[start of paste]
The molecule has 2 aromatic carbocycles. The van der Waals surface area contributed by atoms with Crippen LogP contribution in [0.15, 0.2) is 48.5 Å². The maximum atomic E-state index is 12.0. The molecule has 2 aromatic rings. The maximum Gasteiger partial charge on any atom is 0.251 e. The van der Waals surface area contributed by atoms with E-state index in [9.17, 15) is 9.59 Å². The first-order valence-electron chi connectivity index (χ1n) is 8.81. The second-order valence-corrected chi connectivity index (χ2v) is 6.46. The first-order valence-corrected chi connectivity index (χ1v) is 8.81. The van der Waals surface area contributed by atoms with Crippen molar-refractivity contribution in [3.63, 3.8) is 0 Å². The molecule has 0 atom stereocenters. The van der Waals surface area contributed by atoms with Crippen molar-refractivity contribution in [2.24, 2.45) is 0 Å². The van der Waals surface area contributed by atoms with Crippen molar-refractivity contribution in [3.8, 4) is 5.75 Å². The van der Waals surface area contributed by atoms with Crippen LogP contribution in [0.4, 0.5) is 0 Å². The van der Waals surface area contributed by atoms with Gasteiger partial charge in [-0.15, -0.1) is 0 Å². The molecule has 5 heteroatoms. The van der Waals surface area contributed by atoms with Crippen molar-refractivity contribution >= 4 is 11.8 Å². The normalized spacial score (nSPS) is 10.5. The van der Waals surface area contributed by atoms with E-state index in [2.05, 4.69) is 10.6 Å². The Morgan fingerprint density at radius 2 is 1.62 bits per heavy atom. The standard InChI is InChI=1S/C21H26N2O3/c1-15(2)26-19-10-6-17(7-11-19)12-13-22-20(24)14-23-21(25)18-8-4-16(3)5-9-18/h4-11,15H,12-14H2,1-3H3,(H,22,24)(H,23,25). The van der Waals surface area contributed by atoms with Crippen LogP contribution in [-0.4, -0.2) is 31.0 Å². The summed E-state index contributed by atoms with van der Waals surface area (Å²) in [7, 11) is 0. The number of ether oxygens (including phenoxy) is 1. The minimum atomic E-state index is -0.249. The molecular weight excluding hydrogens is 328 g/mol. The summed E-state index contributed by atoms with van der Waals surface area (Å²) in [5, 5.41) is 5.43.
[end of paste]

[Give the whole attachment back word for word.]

The molecule has 2 aromatic carbocycles. The van der Waals surface area contributed by atoms with Crippen LogP contribution in [0.15, 0.2) is 48.5 Å². The maximum atomic E-state index is 12.0. The molecule has 2 aromatic rings. The maximum Gasteiger partial charge on any atom is 0.251 e. The van der Waals surface area contributed by atoms with E-state index in [9.17, 15) is 9.59 Å². The first-order valence-electron chi connectivity index (χ1n) is 8.81. The second-order valence-corrected chi connectivity index (χ2v) is 6.46. The first-order valence-corrected chi connectivity index (χ1v) is 8.81. The van der Waals surface area contributed by atoms with Crippen molar-refractivity contribution in [3.63, 3.8) is 0 Å². The molecule has 0 atom stereocenters. The van der Waals surface area contributed by atoms with Crippen molar-refractivity contribution in [2.24, 2.45) is 0 Å². The van der Waals surface area contributed by atoms with Crippen molar-refractivity contribution in [3.8, 4) is 5.75 Å². The van der Waals surface area contributed by atoms with Crippen LogP contribution in [0.4, 0.5) is 0 Å². The van der Waals surface area contributed by atoms with Gasteiger partial charge in [-0.15, -0.1) is 0 Å². The molecule has 5 heteroatoms. The van der Waals surface area contributed by atoms with Crippen molar-refractivity contribution >= 4 is 11.8 Å². The normalized spacial score (nSPS) is 10.5. The van der Waals surface area contributed by atoms with E-state index in [2.05, 4.69) is 10.6 Å². The Morgan fingerprint density at radius 2 is 1.62 bits per heavy atom. The standard InChI is InChI=1S/C21H26N2O3/c1-15(2)26-19-10-6-17(7-11-19)12-13-22-20(24)14-23-21(25)18-8-4-16(3)5-9-18/h4-11,15H,12-14H2,1-3H3,(H,22,24)(H,23,25). The van der Waals surface area contributed by atoms with Crippen LogP contribution in [-0.4, -0.2) is 31.0 Å². The summed E-state index contributed by atoms with van der Waals surface area (Å²) in [7, 11) is 0. The number of ether oxygens (including phenoxy) is 1. The minimum atomic E-state index is -0.249. The molecular weight excluding hydrogens is 328 g/mol. The summed E-state index contributed by atoms with van der Waals surface area (Å²) in [5, 5.41) is 5.43.